Phi Theta Kappa alumnus and former International President Cassius O. Johnson has joined Carnegie Corporation of New York as a Program Officer, continuing years of service in education that began with him accepting membership into the honor society.
Johnson served as Phi Theta Kappa’s International President from 1997-1998. He attended Bevill State Community College in Hamilton, Alabama, and was a member of the Alpha Psi Xi Chapter.
“Serving in the Society’s highest position of leadership was a defining experience in my life,” he said. “My service provided me the chance to travel and experience different places and people.
“I grew up in a small town in Northwest Alabama and before running for international office had never been in an airport, let alone a plane. For me, serving as International President was a game changer. The opportunity shifted the trajectory of my academic and professional careers and in significant ways my entire life.”
Johnson went on to receive his bachelor’s degree in political science and honors studies from Texas Tech University in Lubbock, Texas, and his Master’s in Public Affairs from the Lyndon B. Johnson School of Public Affairs at the University of Texas at Austin, where he was a Barbara Jordan Scholar. He also worked for more than two years as Phi Theta Kappa’s Director of Public Relations.
“That position was the beginning of my professional career,” he said. “It was the start of 10 years of impact and involvement in the education sector that I continue today.”
Johnson joined Phi Theta Kappa following his first semester at Bevill State Community College because he said he valued the benefits available to members. He attended a community college with the intentions of transferring to a four-year college or university.
“The scholarship opportunities alone were compelling and fueled my desire to join,” he said. “Turns out, I got so much more. Phi Theta Kappa effectively gave me a platform to excel in my college career.”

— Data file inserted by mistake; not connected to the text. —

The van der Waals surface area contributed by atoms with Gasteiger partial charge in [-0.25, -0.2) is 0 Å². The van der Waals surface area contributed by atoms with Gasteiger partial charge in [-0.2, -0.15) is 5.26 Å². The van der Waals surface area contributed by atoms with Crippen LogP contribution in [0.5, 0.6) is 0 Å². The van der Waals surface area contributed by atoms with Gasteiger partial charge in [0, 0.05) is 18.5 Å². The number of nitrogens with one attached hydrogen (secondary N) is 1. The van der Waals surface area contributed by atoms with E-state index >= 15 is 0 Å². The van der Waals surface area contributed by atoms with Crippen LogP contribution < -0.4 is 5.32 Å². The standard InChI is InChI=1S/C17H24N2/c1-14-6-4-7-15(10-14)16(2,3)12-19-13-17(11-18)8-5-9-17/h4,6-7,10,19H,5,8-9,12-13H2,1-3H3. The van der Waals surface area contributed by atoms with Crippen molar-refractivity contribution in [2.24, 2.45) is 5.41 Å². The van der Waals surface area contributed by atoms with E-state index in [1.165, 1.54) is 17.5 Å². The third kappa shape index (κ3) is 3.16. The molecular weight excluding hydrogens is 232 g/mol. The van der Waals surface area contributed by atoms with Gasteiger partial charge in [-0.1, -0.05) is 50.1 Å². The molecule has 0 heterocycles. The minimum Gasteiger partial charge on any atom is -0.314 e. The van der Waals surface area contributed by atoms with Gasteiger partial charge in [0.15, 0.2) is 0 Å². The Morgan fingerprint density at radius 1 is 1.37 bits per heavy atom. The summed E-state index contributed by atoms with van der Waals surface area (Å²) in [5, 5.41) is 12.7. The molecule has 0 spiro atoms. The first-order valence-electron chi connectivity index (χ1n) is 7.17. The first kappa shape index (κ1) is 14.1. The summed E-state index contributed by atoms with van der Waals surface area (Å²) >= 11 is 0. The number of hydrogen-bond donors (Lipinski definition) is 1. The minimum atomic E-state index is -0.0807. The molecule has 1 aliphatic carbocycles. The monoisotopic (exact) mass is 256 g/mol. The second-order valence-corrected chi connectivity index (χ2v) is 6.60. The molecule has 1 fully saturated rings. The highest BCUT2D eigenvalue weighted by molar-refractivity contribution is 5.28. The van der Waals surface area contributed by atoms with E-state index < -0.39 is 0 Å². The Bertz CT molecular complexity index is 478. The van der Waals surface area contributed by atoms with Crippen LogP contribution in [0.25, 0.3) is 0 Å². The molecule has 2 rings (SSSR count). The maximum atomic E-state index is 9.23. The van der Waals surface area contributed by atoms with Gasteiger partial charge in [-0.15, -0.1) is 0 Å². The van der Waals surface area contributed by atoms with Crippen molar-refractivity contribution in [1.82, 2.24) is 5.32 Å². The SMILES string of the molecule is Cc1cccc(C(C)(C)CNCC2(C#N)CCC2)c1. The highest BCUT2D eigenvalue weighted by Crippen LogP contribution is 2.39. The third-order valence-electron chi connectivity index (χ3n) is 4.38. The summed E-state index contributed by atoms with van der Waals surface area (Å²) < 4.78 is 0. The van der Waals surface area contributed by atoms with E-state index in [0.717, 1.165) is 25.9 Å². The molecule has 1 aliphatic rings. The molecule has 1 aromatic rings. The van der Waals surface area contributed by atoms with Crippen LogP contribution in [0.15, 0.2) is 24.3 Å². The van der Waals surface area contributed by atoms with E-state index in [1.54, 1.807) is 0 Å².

Johnson, an education policy analyst, will join Carnegie Corporation of New York working on the foundation’s New Designs for K-16 Pathways program. His responsibilities will include identifying, cultivating and supporting organizations working to design and implement innovative and effective school designs, including those that use people, time, money and technology differently in K-16 education.
“Cassius Johnson has demonstrated both an informed and nuanced understanding of what is required to develop and support educational pathways to and through college for today’s youth and how to translate research and practice insights into policy,” said Michele Cahill, Vice President of the National Program at Carnegie Corporation. “We are delighted that he is joining Carnegie Corporation to advance this work.”
Prior to joining Carnegie Corporation, Johnson worked as Associate Vice President at Jobs for the Future, where he led the organization’s efforts to increase the number of low-income youth and adults who attain postsecondary credentials as part of Jobs for the Future’s broader mandate of identifying, developing and promoting job education and training needs that expand opportunity.
He joined Jobs for the Future in 2005 and played a key role in establishing the organization’s Washington, D.C., operations. In 2010, he testified before the Senate Health Education, Labor and Pensions committee on improving America’s secondary schools.
“I am delighted to be joining the New Designs team at Carnegie Corporation and look forward to continuing to work to expand educational opportunities for low income and minority young people,” he said.
Johnson continues to be involved with community colleges and with Phi Theta Kappa, serving as a panelist during a previous Annual Convention. He said his membership in Phi Theta Kappa opened doors throughout his academic career and allowed him to establish himself as a scholar, a leader and an engaged citizen who was ready to be successful and have a positive impact.
“I believe deeply in the missions of both (community colleges and Phi Theta Kappa) that have impacted my life in deep and meaningful ways,” Johnson said. “Staying involved is a small way of giving back to two extraordinary institutions that have given me so much.”